The first time I brushed up against suicide, I was fifteen years old. His name was Adam; it was the last day of our sophomore year of high school. Adam was intelligent, funny, well-liked, and deeply sad. And these kind words aren't a reflection of the white-washing that happens after a death -- Adam was in the gifted program, he could make an entire class go off track for five minutes laughing, and he was a member of the group I called "The Actual Popular Kids" in my head because unlike the "Popular Kids" they were actually well-regarded by nearly everyone and not feared.
Adam's death was shocking, and sad. At that point, I couldn't understand how someone could do this to themselves, but as I've gotten older and had more experience, I understand better now. Suicide is not and never has been a logical choice, because when depression gets deep enough, it takes away your ability to choose. Depression gets you in its clutches, and you are no longer your own.
Robin William's death yesterday seems to have everyone talking openly about depression and suicide, and for that, I'm grateful. The more people understand that depression is a disease, and not a moral failing, the more likely they are to seek help before their actions become irrevocable. There's also been an outpouring of love and admiration for a man who deserves this love and admiration, after devoting so much of his life to making others happy.
However, one comment caught my eye, and this is the comment made me feel as though I had to respond. This is the comment: "Not to be completely callous, but if Robin Williams committed suicide, how can he be in heaven?"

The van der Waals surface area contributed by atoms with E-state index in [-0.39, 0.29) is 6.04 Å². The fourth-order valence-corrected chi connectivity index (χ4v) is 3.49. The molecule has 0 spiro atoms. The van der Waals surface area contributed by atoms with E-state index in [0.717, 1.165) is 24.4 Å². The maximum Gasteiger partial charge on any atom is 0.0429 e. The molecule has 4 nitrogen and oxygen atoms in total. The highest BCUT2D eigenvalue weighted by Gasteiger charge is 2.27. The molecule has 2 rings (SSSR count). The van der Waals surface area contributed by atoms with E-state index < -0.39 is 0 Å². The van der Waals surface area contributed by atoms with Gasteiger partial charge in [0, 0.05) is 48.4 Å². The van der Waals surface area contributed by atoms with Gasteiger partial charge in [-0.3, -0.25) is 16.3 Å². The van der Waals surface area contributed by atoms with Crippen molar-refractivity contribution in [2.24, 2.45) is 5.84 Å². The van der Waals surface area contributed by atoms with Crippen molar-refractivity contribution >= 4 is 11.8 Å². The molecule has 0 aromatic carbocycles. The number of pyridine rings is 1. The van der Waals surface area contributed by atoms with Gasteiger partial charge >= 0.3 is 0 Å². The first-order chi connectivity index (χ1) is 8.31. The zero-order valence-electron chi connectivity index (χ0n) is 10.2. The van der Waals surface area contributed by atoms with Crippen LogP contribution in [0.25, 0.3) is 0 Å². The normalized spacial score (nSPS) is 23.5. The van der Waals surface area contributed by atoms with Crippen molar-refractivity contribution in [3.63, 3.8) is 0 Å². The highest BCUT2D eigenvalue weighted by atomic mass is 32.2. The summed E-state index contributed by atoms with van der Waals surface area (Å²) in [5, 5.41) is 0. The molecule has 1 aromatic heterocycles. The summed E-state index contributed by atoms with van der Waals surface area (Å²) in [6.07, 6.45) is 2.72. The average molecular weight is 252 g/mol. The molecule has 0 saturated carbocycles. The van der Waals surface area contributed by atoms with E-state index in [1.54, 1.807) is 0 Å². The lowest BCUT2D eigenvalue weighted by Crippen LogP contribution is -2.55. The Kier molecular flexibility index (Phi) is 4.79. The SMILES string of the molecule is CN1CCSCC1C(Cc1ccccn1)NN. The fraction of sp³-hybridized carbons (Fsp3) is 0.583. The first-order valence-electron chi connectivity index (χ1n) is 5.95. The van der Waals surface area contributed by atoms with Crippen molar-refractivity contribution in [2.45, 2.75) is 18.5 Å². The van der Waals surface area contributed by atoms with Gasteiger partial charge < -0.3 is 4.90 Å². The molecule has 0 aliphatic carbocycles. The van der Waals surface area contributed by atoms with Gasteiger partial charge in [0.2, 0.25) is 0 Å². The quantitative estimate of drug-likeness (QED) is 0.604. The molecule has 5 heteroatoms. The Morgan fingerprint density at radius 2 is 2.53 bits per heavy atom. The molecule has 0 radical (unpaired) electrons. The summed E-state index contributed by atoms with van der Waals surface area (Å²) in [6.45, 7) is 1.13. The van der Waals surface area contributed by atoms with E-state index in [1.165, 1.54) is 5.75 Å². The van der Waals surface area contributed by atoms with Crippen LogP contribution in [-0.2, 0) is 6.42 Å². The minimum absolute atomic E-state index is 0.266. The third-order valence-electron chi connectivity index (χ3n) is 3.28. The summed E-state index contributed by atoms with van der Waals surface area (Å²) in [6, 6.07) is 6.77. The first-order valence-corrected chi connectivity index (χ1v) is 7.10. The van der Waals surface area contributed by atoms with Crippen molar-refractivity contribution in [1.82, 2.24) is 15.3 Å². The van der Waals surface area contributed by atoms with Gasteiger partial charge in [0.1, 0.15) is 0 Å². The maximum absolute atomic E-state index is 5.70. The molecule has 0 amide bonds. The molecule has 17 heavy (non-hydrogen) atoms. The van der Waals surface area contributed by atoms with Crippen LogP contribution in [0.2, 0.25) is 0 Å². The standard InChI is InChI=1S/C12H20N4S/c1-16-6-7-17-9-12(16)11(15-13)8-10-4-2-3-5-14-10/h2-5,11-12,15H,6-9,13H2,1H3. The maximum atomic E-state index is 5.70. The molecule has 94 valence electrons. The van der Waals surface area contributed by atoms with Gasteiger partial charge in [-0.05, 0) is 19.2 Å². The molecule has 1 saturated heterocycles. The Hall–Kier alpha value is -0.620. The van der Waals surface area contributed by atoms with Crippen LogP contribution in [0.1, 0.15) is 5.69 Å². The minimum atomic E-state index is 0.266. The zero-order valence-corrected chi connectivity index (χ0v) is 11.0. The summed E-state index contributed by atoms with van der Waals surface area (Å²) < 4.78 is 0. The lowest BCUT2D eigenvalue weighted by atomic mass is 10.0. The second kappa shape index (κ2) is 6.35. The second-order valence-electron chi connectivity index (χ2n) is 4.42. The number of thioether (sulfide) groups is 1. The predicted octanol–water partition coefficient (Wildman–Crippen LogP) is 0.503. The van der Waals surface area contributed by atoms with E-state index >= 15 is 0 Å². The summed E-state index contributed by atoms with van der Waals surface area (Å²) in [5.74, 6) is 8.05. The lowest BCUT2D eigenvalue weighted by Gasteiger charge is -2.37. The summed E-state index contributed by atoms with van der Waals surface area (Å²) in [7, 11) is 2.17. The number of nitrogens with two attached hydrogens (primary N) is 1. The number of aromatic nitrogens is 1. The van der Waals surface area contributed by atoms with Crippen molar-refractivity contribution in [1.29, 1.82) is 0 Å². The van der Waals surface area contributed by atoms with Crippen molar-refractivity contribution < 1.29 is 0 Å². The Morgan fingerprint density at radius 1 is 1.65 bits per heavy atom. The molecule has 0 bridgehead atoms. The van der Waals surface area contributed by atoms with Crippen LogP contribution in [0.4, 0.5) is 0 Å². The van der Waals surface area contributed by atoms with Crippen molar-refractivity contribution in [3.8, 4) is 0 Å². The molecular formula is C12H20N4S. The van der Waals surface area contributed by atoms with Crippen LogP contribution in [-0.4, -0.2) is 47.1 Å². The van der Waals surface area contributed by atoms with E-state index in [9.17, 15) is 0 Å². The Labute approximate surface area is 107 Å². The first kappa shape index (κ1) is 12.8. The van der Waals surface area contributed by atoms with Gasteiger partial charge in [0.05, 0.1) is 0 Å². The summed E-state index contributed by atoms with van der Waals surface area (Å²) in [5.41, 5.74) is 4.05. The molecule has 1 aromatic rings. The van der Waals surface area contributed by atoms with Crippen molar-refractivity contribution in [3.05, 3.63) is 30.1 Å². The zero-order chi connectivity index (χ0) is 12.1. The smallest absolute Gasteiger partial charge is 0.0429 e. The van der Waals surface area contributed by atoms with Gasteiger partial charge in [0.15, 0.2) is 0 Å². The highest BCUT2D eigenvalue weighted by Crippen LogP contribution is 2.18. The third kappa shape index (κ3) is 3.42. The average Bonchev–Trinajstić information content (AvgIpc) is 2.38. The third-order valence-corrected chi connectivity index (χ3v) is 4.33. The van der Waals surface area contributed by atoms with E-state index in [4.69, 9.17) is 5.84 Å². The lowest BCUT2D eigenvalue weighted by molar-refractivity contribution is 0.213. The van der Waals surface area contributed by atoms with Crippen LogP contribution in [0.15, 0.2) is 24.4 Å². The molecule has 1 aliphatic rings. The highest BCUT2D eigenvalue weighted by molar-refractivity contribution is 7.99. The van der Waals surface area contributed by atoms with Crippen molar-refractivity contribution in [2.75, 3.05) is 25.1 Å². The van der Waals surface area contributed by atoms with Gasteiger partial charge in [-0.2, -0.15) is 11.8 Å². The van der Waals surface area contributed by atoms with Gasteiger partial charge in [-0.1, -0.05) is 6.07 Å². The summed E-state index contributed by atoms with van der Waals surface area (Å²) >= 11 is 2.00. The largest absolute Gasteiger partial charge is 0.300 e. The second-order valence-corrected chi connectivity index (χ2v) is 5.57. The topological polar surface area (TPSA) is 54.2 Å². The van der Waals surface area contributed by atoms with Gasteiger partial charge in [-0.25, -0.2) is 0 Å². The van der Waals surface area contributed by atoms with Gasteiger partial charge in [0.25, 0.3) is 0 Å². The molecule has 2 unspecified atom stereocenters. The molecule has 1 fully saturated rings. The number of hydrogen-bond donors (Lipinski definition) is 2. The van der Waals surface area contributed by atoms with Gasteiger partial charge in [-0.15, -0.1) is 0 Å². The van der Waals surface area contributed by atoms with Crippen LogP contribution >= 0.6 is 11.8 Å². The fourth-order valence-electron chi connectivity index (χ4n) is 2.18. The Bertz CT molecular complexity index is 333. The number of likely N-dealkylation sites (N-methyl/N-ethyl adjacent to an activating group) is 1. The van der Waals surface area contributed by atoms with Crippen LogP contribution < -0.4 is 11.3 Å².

It is true that throughout church history, there has been the overwhelming consensus among Christian theologians that suicide will lead to condemnation by God. For the church fathers like Clement of Alexandria and Augustine, it seemed to be a mostly cut-and-dry issue. Suicide violates the commandment 'You shall not kill,' is a rejection of God's gift of life and grace, and the act of suicide itself leaves no time for a person to be forgiven for their final act of sin. Dante, writing from a medieval milieu, places those who commit self-murder in the seventh circle of hell.
But the church, especially the Episcopal church, of which Robin Williams was a faithful member, has evolved on this issue. We understand more than we ever have about depression and other mental illnesses, the intense suffering involved and how rational choice is muted or taken away entirely. In our chaotic world, we understand better about how morality is not always cut and dry. The church has humbled itself on many fronts, including the predilection to say how God might judge the actions of a person which were committed in a place of intense pain. In practice, especially by allowing funerals of suicide victims, the church has turned toward the grace of God and away from our own judgment. Thank goodness.
My own view is this: because of the Incarnation, which is the Christian belief that God came to dwell among us as a person, God knows from personal experience the limitation of our brains -- that brains break down, and souls become weary. God knows suffering, and if God knows suffering, then God, who is compassionate, knows what is possible and impossible for humans to bear. I think about Paul's claim that "nothing can separate us from the love of Christ" (Rom. 8:38) and the vision that God will wipe away every tear from our eyes. (Rev. 21) I also am reminded of this stanza, taken from the Episcopal burial rite:
For none of us has life in himself,
and none becomes his own master when he dies.
For if we have life, we are alive in the Lord,
and if we die, we die in the Lord.
So, then, whether we live or die,
we are the Lord's possession.
Suicide isn't the answer, and it leaves a wake of despair and desolation. But I refuse to believe that God condemns people because they succumbed to it.
(And this is the place I leave the DC suicide hotline number: 703-527-4077. Also here is Allie Brosh's beautiful and helpful account of depression, part one and two.)